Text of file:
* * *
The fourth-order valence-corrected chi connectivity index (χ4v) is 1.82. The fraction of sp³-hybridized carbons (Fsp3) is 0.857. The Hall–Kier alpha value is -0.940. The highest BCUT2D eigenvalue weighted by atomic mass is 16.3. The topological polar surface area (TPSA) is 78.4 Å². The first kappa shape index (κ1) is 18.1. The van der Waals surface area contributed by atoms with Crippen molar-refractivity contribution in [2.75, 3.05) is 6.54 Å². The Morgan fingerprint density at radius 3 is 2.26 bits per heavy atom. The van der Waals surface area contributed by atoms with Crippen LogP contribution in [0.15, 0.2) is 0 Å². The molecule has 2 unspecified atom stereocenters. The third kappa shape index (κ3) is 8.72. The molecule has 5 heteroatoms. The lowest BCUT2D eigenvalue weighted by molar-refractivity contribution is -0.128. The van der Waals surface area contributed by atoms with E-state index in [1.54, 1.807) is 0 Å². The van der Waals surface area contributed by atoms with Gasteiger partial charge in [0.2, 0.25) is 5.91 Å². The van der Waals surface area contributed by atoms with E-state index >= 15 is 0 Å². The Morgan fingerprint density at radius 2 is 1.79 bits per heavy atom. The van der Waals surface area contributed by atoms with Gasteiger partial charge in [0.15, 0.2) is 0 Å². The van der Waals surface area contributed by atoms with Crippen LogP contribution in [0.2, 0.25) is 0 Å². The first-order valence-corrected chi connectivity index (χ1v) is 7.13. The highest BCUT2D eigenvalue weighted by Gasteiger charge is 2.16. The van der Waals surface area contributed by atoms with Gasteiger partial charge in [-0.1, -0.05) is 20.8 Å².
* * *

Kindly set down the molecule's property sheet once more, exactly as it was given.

The fourth-order valence-corrected chi connectivity index (χ4v) is 1.82. The fraction of sp³-hybridized carbons (Fsp3) is 0.857. The Hall–Kier alpha value is -0.940. The highest BCUT2D eigenvalue weighted by atomic mass is 16.3. The topological polar surface area (TPSA) is 78.4 Å². The first kappa shape index (κ1) is 18.1. The van der Waals surface area contributed by atoms with Crippen molar-refractivity contribution in [2.75, 3.05) is 6.54 Å². The Morgan fingerprint density at radius 3 is 2.26 bits per heavy atom. The van der Waals surface area contributed by atoms with Crippen LogP contribution in [0.15, 0.2) is 0 Å². The molecule has 2 unspecified atom stereocenters. The third kappa shape index (κ3) is 8.72. The molecule has 5 heteroatoms. The lowest BCUT2D eigenvalue weighted by molar-refractivity contribution is -0.128. The van der Waals surface area contributed by atoms with E-state index in [1.54, 1.807) is 0 Å². The van der Waals surface area contributed by atoms with Gasteiger partial charge in [0.2, 0.25) is 5.91 Å². The van der Waals surface area contributed by atoms with E-state index >= 15 is 0 Å². The Morgan fingerprint density at radius 2 is 1.79 bits per heavy atom. The van der Waals surface area contributed by atoms with Gasteiger partial charge in [0.15, 0.2) is 0 Å². The van der Waals surface area contributed by atoms with Crippen LogP contribution in [0.2, 0.25) is 0 Å². The first-order valence-corrected chi connectivity index (χ1v) is 7.13. The highest BCUT2D eigenvalue weighted by Gasteiger charge is 2.16. The van der Waals surface area contributed by atoms with Gasteiger partial charge in [-0.1, -0.05) is 20.8 Å².